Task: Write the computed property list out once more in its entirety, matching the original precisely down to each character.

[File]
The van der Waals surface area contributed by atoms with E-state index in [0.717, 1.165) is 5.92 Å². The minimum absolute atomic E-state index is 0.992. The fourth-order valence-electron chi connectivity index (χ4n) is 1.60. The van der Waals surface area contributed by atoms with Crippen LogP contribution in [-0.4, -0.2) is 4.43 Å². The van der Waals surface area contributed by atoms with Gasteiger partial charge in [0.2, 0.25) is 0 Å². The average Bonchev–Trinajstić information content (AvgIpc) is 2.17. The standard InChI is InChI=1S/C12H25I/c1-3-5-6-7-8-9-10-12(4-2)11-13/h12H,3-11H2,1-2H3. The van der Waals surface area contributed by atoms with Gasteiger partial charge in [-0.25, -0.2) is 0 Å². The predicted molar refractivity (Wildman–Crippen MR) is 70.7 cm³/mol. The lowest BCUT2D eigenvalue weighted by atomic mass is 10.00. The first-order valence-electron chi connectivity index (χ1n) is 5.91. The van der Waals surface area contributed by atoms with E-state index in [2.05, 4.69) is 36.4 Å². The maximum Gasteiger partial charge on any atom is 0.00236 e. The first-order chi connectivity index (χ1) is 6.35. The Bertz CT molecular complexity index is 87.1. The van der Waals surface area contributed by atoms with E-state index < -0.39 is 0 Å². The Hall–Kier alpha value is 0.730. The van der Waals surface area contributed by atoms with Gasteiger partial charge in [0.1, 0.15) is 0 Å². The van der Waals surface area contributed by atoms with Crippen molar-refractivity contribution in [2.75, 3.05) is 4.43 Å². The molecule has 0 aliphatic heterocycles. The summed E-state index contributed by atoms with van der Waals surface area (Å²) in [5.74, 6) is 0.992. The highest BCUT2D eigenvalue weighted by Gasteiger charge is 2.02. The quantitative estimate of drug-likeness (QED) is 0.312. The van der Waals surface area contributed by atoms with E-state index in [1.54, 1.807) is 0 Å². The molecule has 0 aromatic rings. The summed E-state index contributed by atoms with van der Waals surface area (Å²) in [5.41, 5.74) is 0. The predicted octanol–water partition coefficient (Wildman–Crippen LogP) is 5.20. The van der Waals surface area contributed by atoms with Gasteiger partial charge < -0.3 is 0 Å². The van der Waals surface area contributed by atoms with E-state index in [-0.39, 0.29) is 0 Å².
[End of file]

The van der Waals surface area contributed by atoms with E-state index in [0.717, 1.165) is 5.92 Å². The minimum absolute atomic E-state index is 0.992. The fourth-order valence-electron chi connectivity index (χ4n) is 1.60. The van der Waals surface area contributed by atoms with Crippen LogP contribution in [-0.4, -0.2) is 4.43 Å². The van der Waals surface area contributed by atoms with Gasteiger partial charge in [0.2, 0.25) is 0 Å². The average Bonchev–Trinajstić information content (AvgIpc) is 2.17. The standard InChI is InChI=1S/C12H25I/c1-3-5-6-7-8-9-10-12(4-2)11-13/h12H,3-11H2,1-2H3. The van der Waals surface area contributed by atoms with Gasteiger partial charge in [-0.25, -0.2) is 0 Å². The predicted molar refractivity (Wildman–Crippen MR) is 70.7 cm³/mol. The lowest BCUT2D eigenvalue weighted by atomic mass is 10.00. The first-order valence-electron chi connectivity index (χ1n) is 5.91. The van der Waals surface area contributed by atoms with E-state index in [2.05, 4.69) is 36.4 Å². The maximum Gasteiger partial charge on any atom is 0.00236 e. The first-order chi connectivity index (χ1) is 6.35. The Bertz CT molecular complexity index is 87.1. The van der Waals surface area contributed by atoms with E-state index < -0.39 is 0 Å². The Hall–Kier alpha value is 0.730. The van der Waals surface area contributed by atoms with Gasteiger partial charge in [0.1, 0.15) is 0 Å². The van der Waals surface area contributed by atoms with Crippen molar-refractivity contribution in [2.75, 3.05) is 4.43 Å². The molecule has 0 aliphatic heterocycles. The summed E-state index contributed by atoms with van der Waals surface area (Å²) in [5.74, 6) is 0.992. The highest BCUT2D eigenvalue weighted by Gasteiger charge is 2.02. The quantitative estimate of drug-likeness (QED) is 0.312. The van der Waals surface area contributed by atoms with E-state index in [1.54, 1.807) is 0 Å². The molecule has 0 aromatic rings. The summed E-state index contributed by atoms with van der Waals surface area (Å²) in [5.41, 5.74) is 0. The predicted octanol–water partition coefficient (Wildman–Crippen LogP) is 5.20. The van der Waals surface area contributed by atoms with Gasteiger partial charge < -0.3 is 0 Å². The van der Waals surface area contributed by atoms with E-state index in [-0.39, 0.29) is 0 Å².